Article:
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Last Week Online #27 – Facebook launched Libra with lofty ambitions

Anna Loverus
Anna Loverus
2 min read

Despite one over-ambitious launch, last week was the slowest week online in 6 months.

Facebook have lofty goals when revealing its new cryptocurrency Libra

Facebook revealed its new cryptocurrency Libra hoping it will "transform the global economy." The currency will launch during the first half of 2020.

At first, you will be able to send Libra inside of Facebook Messenger and WhatsApp, making it an intermediary for transferring traditional currencies. However, Facebook hopes Libra will become a widely accepted payment form, and that others will build financial services on top of its blockchain-based network.

Facebook is developing the currency, but they intend to share control over it with a consortium of organisations consisting of venture capital firms, credit card companies, and other tech giants. However, with Facebook's reputation for disregarding privacy and affecting political and social issues throughout the world, the announcement created an immediate backlash from regulators.

YouTube is hiding its comment sections instead of cleaning them up

With the comments section on YouTube often being a war zone, the company is now working on a new feature that would hide comments by default. This move comes after critique from creators about YouTube not enforcing its policies against harassment.

Currently, you have to scroll past engagement buttons and recommended videos to find the comments. However, the new test reportedly hides the comments section entirely and comments are instead accessible by clicking a new icon.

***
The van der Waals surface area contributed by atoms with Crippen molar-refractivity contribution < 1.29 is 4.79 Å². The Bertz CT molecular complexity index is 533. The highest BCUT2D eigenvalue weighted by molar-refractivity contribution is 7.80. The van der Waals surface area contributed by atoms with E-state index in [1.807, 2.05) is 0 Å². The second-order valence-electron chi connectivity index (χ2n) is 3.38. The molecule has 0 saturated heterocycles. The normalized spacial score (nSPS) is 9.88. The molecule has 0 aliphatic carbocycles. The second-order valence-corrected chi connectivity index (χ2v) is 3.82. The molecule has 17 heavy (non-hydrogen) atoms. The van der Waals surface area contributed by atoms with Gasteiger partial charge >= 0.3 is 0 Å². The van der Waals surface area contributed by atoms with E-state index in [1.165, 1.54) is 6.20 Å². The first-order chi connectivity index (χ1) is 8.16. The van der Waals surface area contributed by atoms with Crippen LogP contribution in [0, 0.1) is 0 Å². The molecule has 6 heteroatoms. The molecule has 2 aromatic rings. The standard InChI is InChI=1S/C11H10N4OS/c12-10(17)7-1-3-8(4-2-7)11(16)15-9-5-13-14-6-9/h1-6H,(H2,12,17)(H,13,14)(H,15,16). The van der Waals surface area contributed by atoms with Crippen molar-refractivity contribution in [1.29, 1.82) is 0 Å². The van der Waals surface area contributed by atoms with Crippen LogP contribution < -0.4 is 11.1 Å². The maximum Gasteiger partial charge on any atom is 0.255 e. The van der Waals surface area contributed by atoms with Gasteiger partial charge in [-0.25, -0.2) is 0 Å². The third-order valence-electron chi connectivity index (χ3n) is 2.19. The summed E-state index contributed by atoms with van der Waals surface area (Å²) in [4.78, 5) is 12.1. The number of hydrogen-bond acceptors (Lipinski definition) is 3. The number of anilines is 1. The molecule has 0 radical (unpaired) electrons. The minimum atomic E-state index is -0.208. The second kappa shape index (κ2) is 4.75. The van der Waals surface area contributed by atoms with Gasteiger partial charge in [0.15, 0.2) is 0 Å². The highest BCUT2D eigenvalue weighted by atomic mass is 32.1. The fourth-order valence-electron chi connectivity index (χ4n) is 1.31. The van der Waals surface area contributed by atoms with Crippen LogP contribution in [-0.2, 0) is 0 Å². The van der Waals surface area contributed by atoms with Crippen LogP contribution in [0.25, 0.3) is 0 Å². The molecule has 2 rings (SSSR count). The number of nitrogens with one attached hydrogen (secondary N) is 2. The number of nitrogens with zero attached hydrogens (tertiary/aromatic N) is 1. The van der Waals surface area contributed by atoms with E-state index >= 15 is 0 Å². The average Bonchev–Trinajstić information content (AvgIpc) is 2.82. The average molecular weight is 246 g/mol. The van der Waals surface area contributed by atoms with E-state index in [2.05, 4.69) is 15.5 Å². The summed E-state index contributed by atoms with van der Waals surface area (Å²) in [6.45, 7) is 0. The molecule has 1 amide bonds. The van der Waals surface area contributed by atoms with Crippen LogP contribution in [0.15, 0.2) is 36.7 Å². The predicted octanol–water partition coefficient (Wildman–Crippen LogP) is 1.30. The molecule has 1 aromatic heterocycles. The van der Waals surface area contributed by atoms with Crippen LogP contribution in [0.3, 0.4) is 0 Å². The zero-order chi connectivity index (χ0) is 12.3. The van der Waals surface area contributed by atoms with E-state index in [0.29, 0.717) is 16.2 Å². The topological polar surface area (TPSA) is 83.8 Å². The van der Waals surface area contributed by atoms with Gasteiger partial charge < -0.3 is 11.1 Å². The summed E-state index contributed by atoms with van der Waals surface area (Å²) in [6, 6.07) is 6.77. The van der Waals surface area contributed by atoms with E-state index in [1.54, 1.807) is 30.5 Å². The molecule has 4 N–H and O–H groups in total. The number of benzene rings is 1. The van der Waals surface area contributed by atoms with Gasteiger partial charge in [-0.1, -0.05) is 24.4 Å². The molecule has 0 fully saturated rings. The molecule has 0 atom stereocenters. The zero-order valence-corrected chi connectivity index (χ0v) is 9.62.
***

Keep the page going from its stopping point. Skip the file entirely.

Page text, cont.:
One question is if viewer engagement will go down with hidden comments. When they confirmed the test in a statement, YouTube said "This is one of many small experiments we run all the time on YouTube, and we'll consider rolling features out more broadly based on feedback on these experiments."

The comments section has been not only the home to bullying, harassment, and abuse. It also became exploited when a ring of paedophiles communicated through the comments to share videos and timestamps, causing YouTube to disable comments on videos with kids.

Walmart uses computer vision technology to catch everyone who forgot to scan the milk

While Amazon is using computer vision to remove the checkout in stores altogether, Walmart is using AI-powered cameras to prevent theft at checkout lanes in more than 1000 stores. Their surveillance program uses computer vision to help identify and reduce "shrinkage", which is the term retailers use to define losses due to scanning errors, theft, fraud, and more.

Cameras track and analyse activities both at self-checkout registers and those operated by cashiers, and AI-powered technology can notify checkout attendants, giving staff a chance to step in when an item is moving past a checkout scanner without getting scanned.

After two years of trials, Walmart confidently says that shrinkage rates are declining in stores with the surveillance system in place and Walmart spokeswoman LeMia Jenkins said "Over the last three years, the company has invested over half a billion dollars in an effort to prevent, reduce and deter crime in our stores and parking lots. We are continuously investing in people, programs and technology to keep our stores and communities safe."

Tool of the week: Tableau Prep

Most everyone working with data spend too much time preparing it for analysis. Tableau Prep is a tool that lets users clean, merge or modify their data, and it's made specifically with this use case in mind. The idea is that you should then continue to work with your data in Tableau, but that is not required.

Compared with many other data processing tools, Tableau Prep is very visual. You drag and drop files and actions in a visual interface, and you can see how your different data files branch together, and you can see the various cleaning steps in a visual timeline.

It's so simple anyone can use it, and I don't think I've said that about a data analysis software ever before.

Last Week Online

Anna Loverus Twitter

Thinker and doer. Loves running, wine, and human behaviour.

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